Beyond your active role to keep the Canadian public safe and secure during the COVID-19 pandemic, there are other ways you can help fight the spread of the virus and encourage others to do the same. Practising good hand hygiene, wearing masks, and maintaining physical distance are effective ways everyone can significantly reduce transmission rates. Because public safety personnel face extra pressure and stress during this challenging time, taking good care of yourself is also essential — by getting enough sleep, staying informed, and reaching out for mental health support if you need it.
Practise good hand hygiene
Proper handwashing is one of the most effective ways to stop the spread of infectious diseases such as COVID-19. Make sure you:
- Wash your hands regularly with soap and water, especially before eating or touching your face and after coming in contact with potentially infected surfaces.
- Scrub your entire hands, including between your fingers, under your nails, and under any rings or jewellery.
- Use an alcohol-based hand sanitizer if soap and water are not available.
Watch this video on proper handwashing technique:
See the following links for more information on handwashing:
- Ontario Public Health: Hand hygiene
- Infection Prevention and Control Canada: Information about hand hygiene
- World Health Organization: Hand hygiene tools and resources
Wear a mask
A non-medical mask or facial covering helps protect those around you from coming into contact with your respiratory droplets. Anyone in a public space where maintaining adequate physical distance is difficult or impossible should wear a mask — whether they have COVID-19 symptoms or not. Read the Public Health Agency of Canada’s statement on the use of non-medical masks.
Maintain physical distancing
COVID-19 spreads more easily when people are close together. Public health guidelines advise limiting gatherings to very small groups or avoiding them entirely. The guidelines also call for people to stay at least two metres apart from anyone who is not a part of their household.
Physical distancing can make people feel isolated, so it’s important to maintain connections with others while respecting the guidelines. Create a “new normal” for connecting with loved ones: video calls, phone calls, emails, texts, physical letters, and chats from a safe distance are all ways to keep in touch with family, friends, neighbours, and other important people in your life, like spiritual leaders.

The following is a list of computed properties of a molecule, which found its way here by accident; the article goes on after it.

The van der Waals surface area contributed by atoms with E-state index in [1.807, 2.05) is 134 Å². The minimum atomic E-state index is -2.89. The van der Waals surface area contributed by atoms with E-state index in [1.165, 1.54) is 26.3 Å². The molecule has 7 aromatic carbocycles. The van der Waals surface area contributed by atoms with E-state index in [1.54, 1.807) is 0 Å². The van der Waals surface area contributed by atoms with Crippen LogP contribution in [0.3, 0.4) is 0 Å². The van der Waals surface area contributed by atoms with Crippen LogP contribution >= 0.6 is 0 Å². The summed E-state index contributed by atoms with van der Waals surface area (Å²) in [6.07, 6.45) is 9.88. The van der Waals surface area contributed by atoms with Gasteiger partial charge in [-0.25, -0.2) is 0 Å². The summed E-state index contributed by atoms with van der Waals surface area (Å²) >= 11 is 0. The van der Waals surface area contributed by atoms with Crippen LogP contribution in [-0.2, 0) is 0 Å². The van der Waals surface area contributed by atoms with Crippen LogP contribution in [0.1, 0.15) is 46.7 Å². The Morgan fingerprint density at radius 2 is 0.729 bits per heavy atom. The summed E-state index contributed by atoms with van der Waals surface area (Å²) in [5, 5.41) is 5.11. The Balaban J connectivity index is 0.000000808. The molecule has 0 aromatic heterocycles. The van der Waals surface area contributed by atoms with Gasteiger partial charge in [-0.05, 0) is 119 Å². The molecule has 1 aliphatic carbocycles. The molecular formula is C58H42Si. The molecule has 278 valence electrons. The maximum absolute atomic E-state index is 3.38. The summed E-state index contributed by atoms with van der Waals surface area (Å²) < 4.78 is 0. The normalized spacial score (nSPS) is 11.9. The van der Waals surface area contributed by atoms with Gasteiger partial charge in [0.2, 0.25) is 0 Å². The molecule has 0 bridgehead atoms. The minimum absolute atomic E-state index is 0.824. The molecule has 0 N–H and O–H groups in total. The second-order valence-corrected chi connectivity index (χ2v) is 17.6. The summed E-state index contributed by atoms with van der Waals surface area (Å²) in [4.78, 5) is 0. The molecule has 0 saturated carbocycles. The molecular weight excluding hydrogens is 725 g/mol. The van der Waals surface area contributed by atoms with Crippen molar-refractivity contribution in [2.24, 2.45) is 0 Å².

Older adults are particularly vulnerable in this COVID-19 period, especially anyone 60 or older with a pre-existing medical condition. They may need to follow stricter isolation practices that can leave them feeling even more lonely, so it’s worth making an extra effort to reach out to the elderly people in your circle.
If you face the added challenge of acting as a caregiver for an elderly person in addition to your occupational demands, these resources may help:
- Ontario Caregiver Association: COVID-19 caregiver resource centre
- Johns Hopkins Medicine: Coronavirus and COVID-19 – Caregiving for the Elderly
Take care of your own health
Get enough sleep
Sleep has a big impact on your health and wellbeing. During a pandemic, good sleep habits and sticking to a sleep schedule as much as possible can help optimize your energy for balancing demands at work and at home.
As a PSP, you may have already had a non-standard sleep schedule, especially if you work rotating shifts. With schools closed and many people working from home, you may have the additional challenge of trying to sleep when your entire family is in the house. Try the following to help with your sleep:
- Avoid caffeine, nicotine, and alcohol at least four to six hours before going to sleep.
- Try to sleep when you are tired.
- Listen to podcasts or audiobooks to help you fall asleep, or free meditation apps like Insight Timeror Calm.
- Avoid looking at screens (e.g., TV, computer, phone) before going to sleep, as it can make it harder to fall asleep and reduce the quality of your sleep.
If you experience persistent sleeping problems that make it hard for you to function at work or in social settings, contact your family health provider. They can refer you for additional counselling or prescribe medication that may help.
It’s important to be informed about COVID-19 and its prevalence in your community. Stick to fact-based information from reliable sources, such as:
- Government of Canada: Coronavirus disease (COVID-19) outbreak update
- Government of Canada: List of provincial and territorial public health authorities, which provide regularly updated region-specific information about COVID-19
- World Health Organization: Coronavirus disease (COVID-19) pandemic
- Johns Hopkins University: Maps and trends
At the same time, too much time reading or watching the news can be mentally draining. Try to limit your news consumption to the essential information you need to do your job effectively, such as the updates provided through federal, provincial, and local public health media briefings. Consider restricting your news consumption to predetermined times during the day.
Protect your mental health
A crisis can have a very different impact on different people based on many factors, including pre-existing mental health conditions, the availability of resources, past experiences, and social and economic circumstances. Take opportunities to be more patient and kind with yourself, and try to maintain a positive mindset.
For tips and resources to support your mental health during the COVID-19 period, see Taking care of your basic needs and How to recognize the signs of stress. And remember you’re not alone. Talking to your colleagues about your experiences and feelings may help, as they’re likely experiencing similar hardships.